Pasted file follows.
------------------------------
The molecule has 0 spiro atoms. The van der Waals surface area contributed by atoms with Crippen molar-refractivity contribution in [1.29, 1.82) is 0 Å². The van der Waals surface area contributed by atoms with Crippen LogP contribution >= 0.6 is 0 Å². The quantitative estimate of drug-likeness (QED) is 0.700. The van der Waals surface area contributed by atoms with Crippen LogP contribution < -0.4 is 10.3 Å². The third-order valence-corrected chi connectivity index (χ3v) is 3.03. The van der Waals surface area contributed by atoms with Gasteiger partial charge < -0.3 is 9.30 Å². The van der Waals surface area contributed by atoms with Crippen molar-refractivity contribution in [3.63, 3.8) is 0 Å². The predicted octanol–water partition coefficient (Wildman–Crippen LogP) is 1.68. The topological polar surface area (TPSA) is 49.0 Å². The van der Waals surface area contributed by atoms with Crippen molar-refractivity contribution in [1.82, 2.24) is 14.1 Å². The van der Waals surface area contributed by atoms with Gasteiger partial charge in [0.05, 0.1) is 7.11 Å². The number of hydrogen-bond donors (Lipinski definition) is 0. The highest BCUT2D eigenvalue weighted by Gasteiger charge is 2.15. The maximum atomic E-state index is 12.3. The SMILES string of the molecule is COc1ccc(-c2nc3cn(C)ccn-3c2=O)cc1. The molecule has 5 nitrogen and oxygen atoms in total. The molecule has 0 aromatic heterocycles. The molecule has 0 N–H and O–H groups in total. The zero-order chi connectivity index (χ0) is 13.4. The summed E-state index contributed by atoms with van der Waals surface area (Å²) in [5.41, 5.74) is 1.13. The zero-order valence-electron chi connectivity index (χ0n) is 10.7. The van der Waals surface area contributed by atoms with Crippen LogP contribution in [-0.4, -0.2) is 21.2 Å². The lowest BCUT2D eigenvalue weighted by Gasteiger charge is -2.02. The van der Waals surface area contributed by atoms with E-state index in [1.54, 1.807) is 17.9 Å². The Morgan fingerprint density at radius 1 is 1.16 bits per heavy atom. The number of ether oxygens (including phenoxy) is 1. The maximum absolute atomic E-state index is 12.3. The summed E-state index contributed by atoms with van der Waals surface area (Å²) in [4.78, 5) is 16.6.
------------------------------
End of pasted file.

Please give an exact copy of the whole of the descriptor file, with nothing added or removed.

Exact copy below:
The molecule has 0 spiro atoms. The van der Waals surface area contributed by atoms with Crippen molar-refractivity contribution in [1.29, 1.82) is 0 Å². The van der Waals surface area contributed by atoms with Crippen LogP contribution >= 0.6 is 0 Å². The quantitative estimate of drug-likeness (QED) is 0.700. The van der Waals surface area contributed by atoms with Crippen LogP contribution < -0.4 is 10.3 Å². The third-order valence-corrected chi connectivity index (χ3v) is 3.03. The van der Waals surface area contributed by atoms with Gasteiger partial charge < -0.3 is 9.30 Å². The van der Waals surface area contributed by atoms with Crippen molar-refractivity contribution in [3.63, 3.8) is 0 Å². The predicted octanol–water partition coefficient (Wildman–Crippen LogP) is 1.68. The topological polar surface area (TPSA) is 49.0 Å². The van der Waals surface area contributed by atoms with Crippen molar-refractivity contribution in [1.82, 2.24) is 14.1 Å². The van der Waals surface area contributed by atoms with Gasteiger partial charge in [0.05, 0.1) is 7.11 Å². The number of hydrogen-bond donors (Lipinski definition) is 0. The highest BCUT2D eigenvalue weighted by Gasteiger charge is 2.15. The maximum atomic E-state index is 12.3. The SMILES string of the molecule is COc1ccc(-c2nc3cn(C)ccn-3c2=O)cc1. The molecule has 5 nitrogen and oxygen atoms in total. The molecule has 0 aromatic heterocycles. The molecule has 0 N–H and O–H groups in total. The zero-order chi connectivity index (χ0) is 13.4. The summed E-state index contributed by atoms with van der Waals surface area (Å²) in [5.41, 5.74) is 1.13. The zero-order valence-electron chi connectivity index (χ0n) is 10.7. The van der Waals surface area contributed by atoms with Crippen LogP contribution in [-0.4, -0.2) is 21.2 Å². The lowest BCUT2D eigenvalue weighted by Gasteiger charge is -2.02. The van der Waals surface area contributed by atoms with E-state index in [1.54, 1.807) is 17.9 Å². The Morgan fingerprint density at radius 1 is 1.16 bits per heavy atom. The number of ether oxygens (including phenoxy) is 1. The maximum absolute atomic E-state index is 12.3. The summed E-state index contributed by atoms with van der Waals surface area (Å²) in [4.78, 5) is 16.6.